I didn’t get a chance to visit the place where I scattered his cremated remains this past weekend, as I’d hoped, but I plan to go very soon, and maybe I’ll write about that too. My life is more geographically complicated these days, but I am there in spirit today, for sure. I say that almost metaphorically, because, as you will see (and as I mention on the first page of my memoir), I am quite sure that I met with his spirit the day that I’m about to describe, and perhaps others as well.
I rarely, if ever, have gone to this place by myself. I don’t want to reveal exactly where it is, because it’s private, and sacred, and I know he would have wanted it this way. But it is up in the mountains, in or near the Cleveland National Forest.
Before I chose this particular place, I searched around in the Thomas Guide for a good place, the best place, the right place, to scatter his ashes. In the old days before Google Maps and smart phones, we reporters used to consult this thick book of maps to find crime scenes or locations we needed to go to. We didn’t have GPS in our cars back then, so it was hard to find a place when it was somewhere between two map pages. Anyway, I looked through the book for a green area with a body of water nearby, somewhere peaceful, quiet, and serene.
Rich loved to go hunting in the forest, something I never really liked, but it was his life and that’s what he liked to do. I didn't want his guns in the house, because I don’t like how many people get shot by them, accidentally or on purpose. And yet he secretly brought them there and hid them in the house, against my express wishes. I liked them even less the day he threatened to shoot himself over the phone while I was in the newsroom, calling 911 and reporting him as a 5150, and even less again as the police carried his seven rifles out of the house in front of the neighbors. I was embarrassed by the spectacle of it, Rich also being led out of the house in handcuffs, placed in the back of a patrol car, and taken to the county psychiatric hospital. I was right in his case to be worried; I did not want to become the victim of a murder-suicide, and that fear is what saved my life in the end, I'm sure of it.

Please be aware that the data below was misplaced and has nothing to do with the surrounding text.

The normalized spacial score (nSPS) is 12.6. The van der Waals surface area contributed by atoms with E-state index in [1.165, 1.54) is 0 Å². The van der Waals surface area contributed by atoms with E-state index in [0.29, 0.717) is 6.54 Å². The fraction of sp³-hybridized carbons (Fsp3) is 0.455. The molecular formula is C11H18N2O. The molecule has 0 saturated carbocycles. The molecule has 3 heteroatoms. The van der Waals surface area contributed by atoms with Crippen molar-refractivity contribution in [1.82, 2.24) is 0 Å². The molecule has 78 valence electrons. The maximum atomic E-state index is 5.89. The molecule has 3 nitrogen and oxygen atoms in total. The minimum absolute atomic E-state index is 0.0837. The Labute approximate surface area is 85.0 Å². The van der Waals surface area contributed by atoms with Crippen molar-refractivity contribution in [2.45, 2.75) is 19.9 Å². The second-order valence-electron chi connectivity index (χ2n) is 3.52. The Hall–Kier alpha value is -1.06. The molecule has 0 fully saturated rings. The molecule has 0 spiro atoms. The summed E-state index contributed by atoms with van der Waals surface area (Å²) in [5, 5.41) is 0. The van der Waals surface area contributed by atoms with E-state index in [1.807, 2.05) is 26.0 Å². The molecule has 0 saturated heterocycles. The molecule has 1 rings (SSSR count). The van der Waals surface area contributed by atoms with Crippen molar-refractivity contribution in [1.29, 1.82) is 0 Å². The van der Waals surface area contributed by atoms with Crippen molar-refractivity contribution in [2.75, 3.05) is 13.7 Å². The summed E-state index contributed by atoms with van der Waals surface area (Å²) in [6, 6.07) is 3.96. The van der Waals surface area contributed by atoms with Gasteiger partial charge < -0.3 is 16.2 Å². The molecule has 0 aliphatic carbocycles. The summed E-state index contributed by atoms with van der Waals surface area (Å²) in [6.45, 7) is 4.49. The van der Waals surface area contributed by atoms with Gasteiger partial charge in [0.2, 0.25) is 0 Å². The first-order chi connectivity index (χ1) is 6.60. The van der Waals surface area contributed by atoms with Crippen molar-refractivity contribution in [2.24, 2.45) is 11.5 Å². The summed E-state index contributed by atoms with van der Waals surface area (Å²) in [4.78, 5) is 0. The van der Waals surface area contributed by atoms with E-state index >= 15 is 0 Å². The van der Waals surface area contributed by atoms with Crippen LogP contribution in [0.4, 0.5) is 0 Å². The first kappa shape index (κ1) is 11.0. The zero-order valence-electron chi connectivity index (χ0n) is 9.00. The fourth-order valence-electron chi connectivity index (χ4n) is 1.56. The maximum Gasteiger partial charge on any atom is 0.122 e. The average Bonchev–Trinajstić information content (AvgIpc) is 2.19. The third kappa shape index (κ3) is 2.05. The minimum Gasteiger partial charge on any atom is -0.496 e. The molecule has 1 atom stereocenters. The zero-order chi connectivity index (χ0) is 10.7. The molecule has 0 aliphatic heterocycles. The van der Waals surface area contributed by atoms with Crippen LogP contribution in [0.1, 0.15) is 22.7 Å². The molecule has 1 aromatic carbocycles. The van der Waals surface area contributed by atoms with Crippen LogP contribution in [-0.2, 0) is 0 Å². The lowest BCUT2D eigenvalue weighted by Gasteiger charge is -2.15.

But I wanted to honor his love for the trees nonetheless. So I searched for place in the forest.
After I found what looked like a place to try, my friend Anna (this is a different friend Anna) and I drove out there. Knowing Rich didn’t like the hot sun, I searched for a spot in the shade on a hillside overlooking a field that collected water into a lake of sorts. It seemed like a pretty view to gaze upon on a lazy Saturday.
I also was looking for a place that I could find again, so I decided on an area next to a very big boulder. I climbed to the top of it, stood there and appreciated the view, then threw handfuls of the acidic, sharp shards of powder and bone up to catch the breeze. Watching them come down and land wherever they may.
I’ll leave it at that for that very emotional day. My job was done, and I felt that I had put Rich in a resting place where he’d be happy.
I used to visit that special spot pretty much every year, although over time, the years grew further apart. I always took a close friend, someone I cared about, or hoped to care about. And together, we braved all kinds of weather – rain driven sideways by heavy winds, when that field turned into a tundra, and the icy snow that sent my car off the side of the road.
It was amazing to me in the beginning what kinds of challenges the universe put up for me to get across the tundra as the rain and winds bent my umbrella back and inside out into insane proportions.
One year I arrived to find that someone had put up a barbed wire fence that I couldn’t find a way through, sending me into a panic that I could never visit my special place again. I finally found an area where I could lie on my back on the snowy, wet ground, and shimmy my way under it. Later that day I was annoyed to find an opening, where I could have simply walked through. The journey to the sacred spot always seemed like such an apt metaphor for how hard it was to get past this obstacle and trauma in my life.